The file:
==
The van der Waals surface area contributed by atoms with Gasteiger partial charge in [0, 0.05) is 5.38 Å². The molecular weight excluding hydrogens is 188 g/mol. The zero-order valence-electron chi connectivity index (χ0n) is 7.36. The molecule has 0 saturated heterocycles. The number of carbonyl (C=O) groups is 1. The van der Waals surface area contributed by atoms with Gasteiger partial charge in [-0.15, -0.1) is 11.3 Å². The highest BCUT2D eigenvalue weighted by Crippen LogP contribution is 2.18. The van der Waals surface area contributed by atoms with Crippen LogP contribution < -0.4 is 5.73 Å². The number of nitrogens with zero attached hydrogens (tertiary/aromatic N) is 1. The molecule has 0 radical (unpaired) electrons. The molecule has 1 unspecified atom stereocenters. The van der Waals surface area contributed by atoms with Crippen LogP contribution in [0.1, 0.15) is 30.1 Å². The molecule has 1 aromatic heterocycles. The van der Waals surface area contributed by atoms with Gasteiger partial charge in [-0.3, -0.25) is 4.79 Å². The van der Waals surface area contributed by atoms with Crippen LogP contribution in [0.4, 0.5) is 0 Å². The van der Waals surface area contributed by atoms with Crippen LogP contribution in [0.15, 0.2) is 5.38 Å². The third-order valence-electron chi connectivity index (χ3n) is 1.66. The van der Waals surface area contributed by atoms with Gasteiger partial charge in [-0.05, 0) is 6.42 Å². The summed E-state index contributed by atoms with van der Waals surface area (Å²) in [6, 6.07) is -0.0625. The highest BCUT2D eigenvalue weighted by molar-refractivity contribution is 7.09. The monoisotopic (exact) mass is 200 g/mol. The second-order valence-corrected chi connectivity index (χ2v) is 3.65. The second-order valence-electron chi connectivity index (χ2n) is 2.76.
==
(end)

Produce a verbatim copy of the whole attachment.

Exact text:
The van der Waals surface area contributed by atoms with Gasteiger partial charge in [0, 0.05) is 5.38 Å². The molecular weight excluding hydrogens is 188 g/mol. The zero-order valence-electron chi connectivity index (χ0n) is 7.36. The molecule has 0 saturated heterocycles. The number of carbonyl (C=O) groups is 1. The van der Waals surface area contributed by atoms with Gasteiger partial charge in [-0.15, -0.1) is 11.3 Å². The highest BCUT2D eigenvalue weighted by Crippen LogP contribution is 2.18. The van der Waals surface area contributed by atoms with Crippen LogP contribution < -0.4 is 5.73 Å². The number of nitrogens with zero attached hydrogens (tertiary/aromatic N) is 1. The molecule has 0 radical (unpaired) electrons. The molecule has 1 unspecified atom stereocenters. The van der Waals surface area contributed by atoms with Crippen LogP contribution in [0.1, 0.15) is 30.1 Å². The molecule has 1 aromatic heterocycles. The van der Waals surface area contributed by atoms with Gasteiger partial charge in [-0.3, -0.25) is 4.79 Å². The van der Waals surface area contributed by atoms with Crippen LogP contribution in [0.4, 0.5) is 0 Å². The van der Waals surface area contributed by atoms with Crippen LogP contribution in [0.15, 0.2) is 5.38 Å². The third-order valence-electron chi connectivity index (χ3n) is 1.66. The van der Waals surface area contributed by atoms with Gasteiger partial charge in [-0.05, 0) is 6.42 Å². The summed E-state index contributed by atoms with van der Waals surface area (Å²) in [6, 6.07) is -0.0625. The highest BCUT2D eigenvalue weighted by molar-refractivity contribution is 7.09. The monoisotopic (exact) mass is 200 g/mol. The second-order valence-corrected chi connectivity index (χ2v) is 3.65. The second-order valence-electron chi connectivity index (χ2n) is 2.76.